Archaeologists Recreate Ancient Irish Beer

Galway, Ireland, 9th August, 2007. Two Galway Archaeologists have proposed a theory that one of the most common archaeological monuments in the Irish landscape may have been used for brewing a Bronze Age Beer.
By: Moore Group
 
 
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Aug. 10, 2007 - PRLog -- Billy Quinn and Declan Moore, two archaeologists with Moore Archaeological & Environmental Services (Moore Group) in Galway, believe that an extensive brewing tradition existed in Ireland as far back as 2500 BC. In an article to be published in Archaeology Ireland next month, they detail their experiments and research into the enigmatic site that is the fulacht fiadh. These monuments (of which there are approx. 4500), which present in the landscape as small, horseshoe shaped grass covered mounds, have been conventionally thought of by archaeologists as ancient cooking spots. However, Quinn and Moore believe that they may have also been used as breweries.
According to Quinn “the tradition of brewing in Ireland has a long history, we think that the fulacht may have been used as a kitchen sink, for cooking, dying, many uses, but that a primary use was the brewing of ale.” The two set out to investigate their theory in a journey which took them across Europe in search of further evidence.
To prove their theory, Quinn & Moore set out to recreate the process. They used an old wooden trough filled with water and added heated stones. After achieving an optimum temperature of 60-70°C they began to add milled barley and after approx 45 minutes simply baled the final product into fermentation vessels. They added natural wild flavourings (taking care to avoid anything toxic or hallucinogenic) and then added yeast after cooling the vessels in a bath of cold water for several hours.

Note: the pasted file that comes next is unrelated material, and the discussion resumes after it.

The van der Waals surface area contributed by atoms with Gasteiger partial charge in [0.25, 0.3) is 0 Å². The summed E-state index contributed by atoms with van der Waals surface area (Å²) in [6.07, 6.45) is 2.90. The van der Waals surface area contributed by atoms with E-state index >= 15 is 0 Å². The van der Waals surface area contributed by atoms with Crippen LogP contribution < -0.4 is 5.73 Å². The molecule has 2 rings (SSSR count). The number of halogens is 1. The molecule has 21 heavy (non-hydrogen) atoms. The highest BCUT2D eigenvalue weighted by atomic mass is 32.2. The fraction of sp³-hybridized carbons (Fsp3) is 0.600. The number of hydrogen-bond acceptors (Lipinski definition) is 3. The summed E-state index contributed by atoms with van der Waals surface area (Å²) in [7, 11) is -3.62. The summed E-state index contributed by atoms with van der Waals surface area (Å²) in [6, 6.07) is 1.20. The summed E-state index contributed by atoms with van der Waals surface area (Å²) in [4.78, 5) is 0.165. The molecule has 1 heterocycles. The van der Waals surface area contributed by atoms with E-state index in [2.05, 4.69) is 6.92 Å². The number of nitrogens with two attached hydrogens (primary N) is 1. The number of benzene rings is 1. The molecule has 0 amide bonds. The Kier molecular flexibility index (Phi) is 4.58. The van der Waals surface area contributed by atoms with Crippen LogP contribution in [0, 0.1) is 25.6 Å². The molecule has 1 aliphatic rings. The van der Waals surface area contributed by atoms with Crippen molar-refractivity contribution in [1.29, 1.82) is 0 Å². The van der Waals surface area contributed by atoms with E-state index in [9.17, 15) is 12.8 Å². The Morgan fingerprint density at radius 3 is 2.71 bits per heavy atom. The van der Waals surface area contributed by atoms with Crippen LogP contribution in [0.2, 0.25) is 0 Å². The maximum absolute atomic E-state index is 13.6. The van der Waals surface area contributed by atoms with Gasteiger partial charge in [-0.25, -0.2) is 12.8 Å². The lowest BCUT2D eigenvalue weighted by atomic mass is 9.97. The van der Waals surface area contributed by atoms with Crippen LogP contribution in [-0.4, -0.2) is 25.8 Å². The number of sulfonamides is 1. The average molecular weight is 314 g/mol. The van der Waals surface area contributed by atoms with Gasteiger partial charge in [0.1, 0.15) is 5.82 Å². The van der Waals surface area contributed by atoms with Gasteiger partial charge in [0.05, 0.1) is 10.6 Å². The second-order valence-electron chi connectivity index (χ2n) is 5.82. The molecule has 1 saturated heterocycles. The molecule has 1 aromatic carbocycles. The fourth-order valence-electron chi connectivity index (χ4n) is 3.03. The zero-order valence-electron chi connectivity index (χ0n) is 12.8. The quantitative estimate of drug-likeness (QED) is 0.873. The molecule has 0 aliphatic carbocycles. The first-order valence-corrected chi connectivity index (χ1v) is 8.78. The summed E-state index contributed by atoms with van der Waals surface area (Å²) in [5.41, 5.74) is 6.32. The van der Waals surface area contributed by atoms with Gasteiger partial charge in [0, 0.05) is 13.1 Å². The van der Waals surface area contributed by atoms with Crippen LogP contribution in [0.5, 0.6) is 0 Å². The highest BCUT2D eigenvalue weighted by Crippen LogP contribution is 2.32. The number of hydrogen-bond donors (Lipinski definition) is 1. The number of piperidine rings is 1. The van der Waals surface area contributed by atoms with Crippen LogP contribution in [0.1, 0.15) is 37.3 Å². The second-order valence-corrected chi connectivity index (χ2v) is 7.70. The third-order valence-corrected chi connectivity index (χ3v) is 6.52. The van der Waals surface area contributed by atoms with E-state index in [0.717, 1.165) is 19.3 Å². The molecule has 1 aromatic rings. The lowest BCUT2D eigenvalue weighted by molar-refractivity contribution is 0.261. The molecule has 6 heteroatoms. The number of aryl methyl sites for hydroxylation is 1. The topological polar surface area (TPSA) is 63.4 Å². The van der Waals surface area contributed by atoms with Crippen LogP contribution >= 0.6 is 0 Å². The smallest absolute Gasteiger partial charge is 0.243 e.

According to Moore “including the leftover liquid we could easily have produced up to 300 litres of this most basic ale”. Through their experiments, they discovered that the process of brewing ale in a fulacht using hot rock technology is a simple process. To produce the ale took only a few hours, followed by a three-day wait to allow for fermentation.

Quinn and Moore point out that although their theory is based solely on circumstantial and experimental evidence, they believe that, although probably multifunctional in nature, a primary use of the fulacht fiadh was for brewing beer.
For additional information on ancient Irish beer, contact Declan or Billy or visit http://www.mooregroup.ie
A selection of photographs can be viewed at http://www.mooregroup.ie/beer/gallery/index.html . Larger versions can be provided on request.

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ABOUT MOOREGROUP- MOORE GROUP is a multi-disciplinary environmental, planning and heritage resource management consultancy providing pragmatic development advisory services. The company specialises in consultancy in the fields of ecology, archaeology, both marine and terrestrial, as well as architectural conservation consultancy and related services.

Website: mooregroup.ie
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Phone:+35391765640
Tags:Archaeologists, Beer, Ancient, Environment, Consultants
Industry:Environment, Food
Location:Ireland



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